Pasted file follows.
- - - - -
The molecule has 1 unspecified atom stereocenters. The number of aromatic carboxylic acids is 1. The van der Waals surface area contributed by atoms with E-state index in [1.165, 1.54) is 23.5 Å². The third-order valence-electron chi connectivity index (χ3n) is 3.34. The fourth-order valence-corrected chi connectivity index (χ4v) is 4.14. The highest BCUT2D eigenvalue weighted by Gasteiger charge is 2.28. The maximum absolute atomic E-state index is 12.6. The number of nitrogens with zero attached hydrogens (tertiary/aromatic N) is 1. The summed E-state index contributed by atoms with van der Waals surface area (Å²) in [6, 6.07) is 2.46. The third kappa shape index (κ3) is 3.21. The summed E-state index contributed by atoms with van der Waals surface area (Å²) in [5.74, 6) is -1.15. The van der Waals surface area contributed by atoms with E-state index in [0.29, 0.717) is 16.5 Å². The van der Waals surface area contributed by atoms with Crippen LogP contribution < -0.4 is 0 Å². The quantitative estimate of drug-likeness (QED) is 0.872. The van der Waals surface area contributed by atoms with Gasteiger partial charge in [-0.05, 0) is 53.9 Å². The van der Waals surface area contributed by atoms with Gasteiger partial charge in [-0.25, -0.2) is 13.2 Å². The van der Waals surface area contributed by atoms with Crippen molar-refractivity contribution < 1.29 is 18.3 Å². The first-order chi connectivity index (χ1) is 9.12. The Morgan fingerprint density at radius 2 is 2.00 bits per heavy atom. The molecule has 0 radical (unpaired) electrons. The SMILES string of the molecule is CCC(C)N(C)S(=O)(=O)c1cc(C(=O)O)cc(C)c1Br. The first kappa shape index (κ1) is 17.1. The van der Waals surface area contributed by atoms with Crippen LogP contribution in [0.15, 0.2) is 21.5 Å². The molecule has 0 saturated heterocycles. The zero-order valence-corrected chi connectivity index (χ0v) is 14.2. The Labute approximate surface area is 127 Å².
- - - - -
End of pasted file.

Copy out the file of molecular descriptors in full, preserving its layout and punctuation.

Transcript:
The molecule has 1 unspecified atom stereocenters. The number of aromatic carboxylic acids is 1. The van der Waals surface area contributed by atoms with E-state index in [1.165, 1.54) is 23.5 Å². The third-order valence-electron chi connectivity index (χ3n) is 3.34. The fourth-order valence-corrected chi connectivity index (χ4v) is 4.14. The highest BCUT2D eigenvalue weighted by Gasteiger charge is 2.28. The maximum absolute atomic E-state index is 12.6. The number of nitrogens with zero attached hydrogens (tertiary/aromatic N) is 1. The summed E-state index contributed by atoms with van der Waals surface area (Å²) in [6, 6.07) is 2.46. The third kappa shape index (κ3) is 3.21. The summed E-state index contributed by atoms with van der Waals surface area (Å²) in [5.74, 6) is -1.15. The van der Waals surface area contributed by atoms with E-state index in [0.29, 0.717) is 16.5 Å². The van der Waals surface area contributed by atoms with Crippen LogP contribution < -0.4 is 0 Å². The quantitative estimate of drug-likeness (QED) is 0.872. The van der Waals surface area contributed by atoms with Gasteiger partial charge in [-0.05, 0) is 53.9 Å². The van der Waals surface area contributed by atoms with Gasteiger partial charge in [-0.25, -0.2) is 13.2 Å². The van der Waals surface area contributed by atoms with Crippen molar-refractivity contribution < 1.29 is 18.3 Å². The first-order chi connectivity index (χ1) is 9.12. The Morgan fingerprint density at radius 2 is 2.00 bits per heavy atom. The molecule has 0 radical (unpaired) electrons. The SMILES string of the molecule is CCC(C)N(C)S(=O)(=O)c1cc(C(=O)O)cc(C)c1Br. The first kappa shape index (κ1) is 17.1. The van der Waals surface area contributed by atoms with Crippen LogP contribution in [0.15, 0.2) is 21.5 Å². The molecule has 0 saturated heterocycles. The zero-order valence-corrected chi connectivity index (χ0v) is 14.2. The Labute approximate surface area is 127 Å².